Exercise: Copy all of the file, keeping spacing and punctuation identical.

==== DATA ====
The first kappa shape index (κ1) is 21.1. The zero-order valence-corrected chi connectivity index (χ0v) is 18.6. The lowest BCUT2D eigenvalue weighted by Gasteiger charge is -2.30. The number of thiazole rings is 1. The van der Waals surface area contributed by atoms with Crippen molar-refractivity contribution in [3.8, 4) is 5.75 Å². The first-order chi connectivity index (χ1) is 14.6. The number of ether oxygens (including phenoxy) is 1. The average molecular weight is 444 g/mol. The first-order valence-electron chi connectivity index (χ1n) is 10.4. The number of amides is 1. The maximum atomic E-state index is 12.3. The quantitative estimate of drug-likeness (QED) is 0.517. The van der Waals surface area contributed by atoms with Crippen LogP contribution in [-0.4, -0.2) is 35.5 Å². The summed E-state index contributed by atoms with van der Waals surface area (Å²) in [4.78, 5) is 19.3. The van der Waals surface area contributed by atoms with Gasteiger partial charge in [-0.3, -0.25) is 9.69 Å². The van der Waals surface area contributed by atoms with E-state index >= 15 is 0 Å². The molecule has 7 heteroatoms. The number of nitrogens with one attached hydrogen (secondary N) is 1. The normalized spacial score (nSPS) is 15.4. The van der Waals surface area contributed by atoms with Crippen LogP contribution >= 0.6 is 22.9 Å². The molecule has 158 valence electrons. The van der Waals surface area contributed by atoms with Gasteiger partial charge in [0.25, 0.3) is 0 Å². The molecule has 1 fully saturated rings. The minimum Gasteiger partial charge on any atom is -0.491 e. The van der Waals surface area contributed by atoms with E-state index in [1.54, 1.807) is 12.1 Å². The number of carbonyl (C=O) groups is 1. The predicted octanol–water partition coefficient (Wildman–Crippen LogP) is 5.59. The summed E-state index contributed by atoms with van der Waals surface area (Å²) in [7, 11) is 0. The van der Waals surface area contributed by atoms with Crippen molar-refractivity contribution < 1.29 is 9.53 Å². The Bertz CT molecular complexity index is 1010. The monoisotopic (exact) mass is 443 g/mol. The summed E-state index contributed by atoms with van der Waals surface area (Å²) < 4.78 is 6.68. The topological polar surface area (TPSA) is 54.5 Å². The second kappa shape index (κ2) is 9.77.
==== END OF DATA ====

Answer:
The first kappa shape index (κ1) is 21.1. The zero-order valence-corrected chi connectivity index (χ0v) is 18.6. The lowest BCUT2D eigenvalue weighted by Gasteiger charge is -2.30. The number of thiazole rings is 1. The van der Waals surface area contributed by atoms with Crippen molar-refractivity contribution in [3.8, 4) is 5.75 Å². The first-order chi connectivity index (χ1) is 14.6. The number of ether oxygens (including phenoxy) is 1. The average molecular weight is 444 g/mol. The first-order valence-electron chi connectivity index (χ1n) is 10.4. The number of amides is 1. The maximum atomic E-state index is 12.3. The quantitative estimate of drug-likeness (QED) is 0.517. The van der Waals surface area contributed by atoms with Crippen LogP contribution in [-0.4, -0.2) is 35.5 Å². The summed E-state index contributed by atoms with van der Waals surface area (Å²) in [4.78, 5) is 19.3. The van der Waals surface area contributed by atoms with Gasteiger partial charge in [-0.3, -0.25) is 9.69 Å². The van der Waals surface area contributed by atoms with E-state index >= 15 is 0 Å². The molecule has 7 heteroatoms. The number of nitrogens with one attached hydrogen (secondary N) is 1. The normalized spacial score (nSPS) is 15.4. The van der Waals surface area contributed by atoms with Crippen LogP contribution >= 0.6 is 22.9 Å². The molecule has 158 valence electrons. The van der Waals surface area contributed by atoms with Gasteiger partial charge in [0.25, 0.3) is 0 Å². The molecule has 1 fully saturated rings. The minimum Gasteiger partial charge on any atom is -0.491 e. The van der Waals surface area contributed by atoms with E-state index in [1.54, 1.807) is 12.1 Å². The number of carbonyl (C=O) groups is 1. The predicted octanol–water partition coefficient (Wildman–Crippen LogP) is 5.59. The summed E-state index contributed by atoms with van der Waals surface area (Å²) in [7, 11) is 0. The van der Waals surface area contributed by atoms with Crippen molar-refractivity contribution < 1.29 is 9.53 Å². The Bertz CT molecular complexity index is 1010. The monoisotopic (exact) mass is 443 g/mol. The summed E-state index contributed by atoms with van der Waals surface area (Å²) < 4.78 is 6.68. The topological polar surface area (TPSA) is 54.5 Å². The second kappa shape index (κ2) is 9.77.